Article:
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Gender

Technologies are not gender neutral, and tackling climate change demands that everyone's experience and skills are utilized. Therefore climate technology action needs to ensure that women and men are both engaged in decision-making processes, development and use of technologies, and benefit from their outcomes. Women commonly face higher risks and greater burdens from the impacts of climate change, and their needs must be addressed to ensure effective and equitable climate change actions. Women also bring new perspectives and innovations in identifying and implementing solutions. Below you will find  gender-related publications, partners, CTCN technical assistance, technologies and other information for exploring the topic of gender and climate change solutions further.  

Gender

  • Senegal: Role of Women in a Model of Community Management of Fish Resources and Marine Environments, Cayar

    Type: 
    Publication
    Publication date: 
    Friday 1 December 2006
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    In most cases, women are not involved in the planning, development or management of marine and coastal resources. Integrating women's and men's usage of these resources into the establishment of marine protected areas (MPAs) increases the chance of both women and men participating in and benefiting from the MPA. This case study highlights the attempt to fully involve women in fisheries and coastal resource management in Cayar, Senegal - at the onset, women and men in the community were both involved in the participatory process of establishing the MPA.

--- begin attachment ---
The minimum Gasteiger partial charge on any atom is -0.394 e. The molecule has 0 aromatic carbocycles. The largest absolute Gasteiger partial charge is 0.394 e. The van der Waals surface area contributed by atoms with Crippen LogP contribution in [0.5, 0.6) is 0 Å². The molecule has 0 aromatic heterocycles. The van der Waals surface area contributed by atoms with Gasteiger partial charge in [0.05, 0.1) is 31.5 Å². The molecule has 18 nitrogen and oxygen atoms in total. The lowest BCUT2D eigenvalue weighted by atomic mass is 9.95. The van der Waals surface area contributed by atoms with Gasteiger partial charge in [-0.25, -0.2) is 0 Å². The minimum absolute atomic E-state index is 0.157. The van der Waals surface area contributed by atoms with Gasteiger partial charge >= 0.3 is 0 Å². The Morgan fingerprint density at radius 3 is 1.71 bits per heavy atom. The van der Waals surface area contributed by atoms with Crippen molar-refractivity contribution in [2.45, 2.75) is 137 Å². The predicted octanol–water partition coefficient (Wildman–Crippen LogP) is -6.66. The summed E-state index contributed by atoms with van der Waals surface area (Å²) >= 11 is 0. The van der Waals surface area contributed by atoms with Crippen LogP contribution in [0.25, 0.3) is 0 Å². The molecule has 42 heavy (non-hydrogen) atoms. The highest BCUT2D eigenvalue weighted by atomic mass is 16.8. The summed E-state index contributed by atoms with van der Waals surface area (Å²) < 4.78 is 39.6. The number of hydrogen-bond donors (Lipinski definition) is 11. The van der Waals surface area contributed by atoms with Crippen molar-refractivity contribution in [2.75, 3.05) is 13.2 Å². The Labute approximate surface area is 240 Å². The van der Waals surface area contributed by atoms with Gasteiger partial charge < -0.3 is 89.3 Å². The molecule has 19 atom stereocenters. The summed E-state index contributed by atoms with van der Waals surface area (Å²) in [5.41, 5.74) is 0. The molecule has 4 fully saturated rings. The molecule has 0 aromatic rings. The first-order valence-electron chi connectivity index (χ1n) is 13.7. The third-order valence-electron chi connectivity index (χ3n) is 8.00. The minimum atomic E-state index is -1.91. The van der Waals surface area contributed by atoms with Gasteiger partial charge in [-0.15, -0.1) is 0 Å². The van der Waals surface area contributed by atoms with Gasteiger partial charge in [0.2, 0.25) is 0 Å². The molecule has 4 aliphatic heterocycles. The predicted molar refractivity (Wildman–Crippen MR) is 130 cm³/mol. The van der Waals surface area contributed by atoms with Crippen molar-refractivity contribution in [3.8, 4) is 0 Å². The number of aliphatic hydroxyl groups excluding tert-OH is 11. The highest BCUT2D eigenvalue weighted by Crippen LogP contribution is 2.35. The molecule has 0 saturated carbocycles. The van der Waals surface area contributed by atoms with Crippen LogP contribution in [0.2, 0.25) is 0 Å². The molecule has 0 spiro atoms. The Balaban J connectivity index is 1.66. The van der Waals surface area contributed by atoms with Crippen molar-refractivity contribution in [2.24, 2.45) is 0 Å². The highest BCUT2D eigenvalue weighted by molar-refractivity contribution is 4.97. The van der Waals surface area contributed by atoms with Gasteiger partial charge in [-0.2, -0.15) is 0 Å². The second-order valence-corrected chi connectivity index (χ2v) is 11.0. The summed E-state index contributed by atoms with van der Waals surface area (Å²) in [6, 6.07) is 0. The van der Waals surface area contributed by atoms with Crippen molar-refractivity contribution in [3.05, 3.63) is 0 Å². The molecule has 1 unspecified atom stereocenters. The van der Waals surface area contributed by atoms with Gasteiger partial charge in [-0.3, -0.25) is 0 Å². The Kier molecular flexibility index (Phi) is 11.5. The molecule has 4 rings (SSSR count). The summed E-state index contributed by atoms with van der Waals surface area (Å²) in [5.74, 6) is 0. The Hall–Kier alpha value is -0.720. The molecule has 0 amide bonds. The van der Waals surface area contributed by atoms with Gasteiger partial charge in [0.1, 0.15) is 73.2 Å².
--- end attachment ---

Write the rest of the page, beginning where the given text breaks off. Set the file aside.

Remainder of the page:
• Naireeta Services Pvt. Ltd.

    Type: 
    Organisation
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    Relation to CTCN: 
    Network Member

    Naireeta Services is a social enterprise which established in 2011 in Ahmedabad, western part of Gujarat State of India provides innovative two-fold solution can increase India's annual agri-income by empowering poor women engaged in agriculture. 

  • Choice, not control: Why limiting the fertility of poor populations will not solve the climate crisis

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    Publication
    Publication date: 
    Monday 1 September 2014
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    This discussion paper argues that strengthening women’s and girls’ reproductive rights is vital for equitable development and must be a priority, regardless of a country’s population growth and carbon footprint.

  • Gender in Water and Sanitation

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    Publication
    Publication date: 
    Monday 1 November 2010
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    This working paper draws attention to approaches for redressing gender inequality in the water and sanitation sector and the importance of taking a gendered approach. Throughout, there are clearly signposted examples of good practice which illustrate where and how a principle described in the text has been applied – such as the presence of specific gender objectives in Uganda national policy documents.

  • Powerful synergies: gender equality, economic development and environmental sustainability

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    Publication
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    Saturday 1 September 2012
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    This collection of contributions by gender and sustainable development experts explores the interconnections between gender equality and sustainable development across a range of sectors and issues such as energy, health, education, food security, climate change, human rights, consumption and production patterns, and urbanisation. The articles provide evidence on how women’s equal access and control over resources not only improves livelihoods, but also helps ensure the sustainability of the environment.